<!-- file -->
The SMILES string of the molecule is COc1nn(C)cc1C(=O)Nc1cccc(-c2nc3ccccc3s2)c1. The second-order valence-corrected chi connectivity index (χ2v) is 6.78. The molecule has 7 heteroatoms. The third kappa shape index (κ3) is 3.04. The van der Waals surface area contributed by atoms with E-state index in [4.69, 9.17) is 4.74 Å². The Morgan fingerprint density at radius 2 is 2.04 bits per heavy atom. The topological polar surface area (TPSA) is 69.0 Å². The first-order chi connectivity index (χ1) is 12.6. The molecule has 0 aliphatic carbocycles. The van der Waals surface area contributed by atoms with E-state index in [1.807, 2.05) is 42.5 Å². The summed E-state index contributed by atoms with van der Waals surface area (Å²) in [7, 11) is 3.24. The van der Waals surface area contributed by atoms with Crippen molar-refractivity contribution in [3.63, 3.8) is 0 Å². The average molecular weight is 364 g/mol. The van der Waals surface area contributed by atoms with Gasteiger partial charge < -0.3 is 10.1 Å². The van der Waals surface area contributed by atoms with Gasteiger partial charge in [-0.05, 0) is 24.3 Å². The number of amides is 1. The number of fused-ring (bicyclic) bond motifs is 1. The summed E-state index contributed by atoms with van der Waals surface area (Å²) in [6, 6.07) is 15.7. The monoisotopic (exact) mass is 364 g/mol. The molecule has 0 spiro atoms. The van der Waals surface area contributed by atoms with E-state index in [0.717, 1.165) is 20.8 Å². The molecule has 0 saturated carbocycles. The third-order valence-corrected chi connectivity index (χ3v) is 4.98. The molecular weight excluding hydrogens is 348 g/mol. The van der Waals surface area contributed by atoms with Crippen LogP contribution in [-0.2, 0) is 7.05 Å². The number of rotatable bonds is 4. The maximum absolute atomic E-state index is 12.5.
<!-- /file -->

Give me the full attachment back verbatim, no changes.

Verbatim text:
The SMILES string of the molecule is COc1nn(C)cc1C(=O)Nc1cccc(-c2nc3ccccc3s2)c1. The second-order valence-corrected chi connectivity index (χ2v) is 6.78. The molecule has 7 heteroatoms. The third kappa shape index (κ3) is 3.04. The van der Waals surface area contributed by atoms with E-state index in [4.69, 9.17) is 4.74 Å². The Morgan fingerprint density at radius 2 is 2.04 bits per heavy atom. The topological polar surface area (TPSA) is 69.0 Å². The first-order chi connectivity index (χ1) is 12.6. The molecule has 0 aliphatic carbocycles. The van der Waals surface area contributed by atoms with E-state index in [1.807, 2.05) is 42.5 Å². The summed E-state index contributed by atoms with van der Waals surface area (Å²) in [7, 11) is 3.24. The van der Waals surface area contributed by atoms with Crippen molar-refractivity contribution in [3.63, 3.8) is 0 Å². The average molecular weight is 364 g/mol. The van der Waals surface area contributed by atoms with Gasteiger partial charge < -0.3 is 10.1 Å². The van der Waals surface area contributed by atoms with Gasteiger partial charge in [-0.05, 0) is 24.3 Å². The number of amides is 1. The number of fused-ring (bicyclic) bond motifs is 1. The summed E-state index contributed by atoms with van der Waals surface area (Å²) in [6, 6.07) is 15.7. The monoisotopic (exact) mass is 364 g/mol. The molecule has 0 spiro atoms. The van der Waals surface area contributed by atoms with E-state index in [0.717, 1.165) is 20.8 Å². The molecule has 0 saturated carbocycles. The third-order valence-corrected chi connectivity index (χ3v) is 4.98. The molecular weight excluding hydrogens is 348 g/mol. The van der Waals surface area contributed by atoms with Crippen LogP contribution in [-0.2, 0) is 7.05 Å². The number of rotatable bonds is 4. The maximum absolute atomic E-state index is 12.5.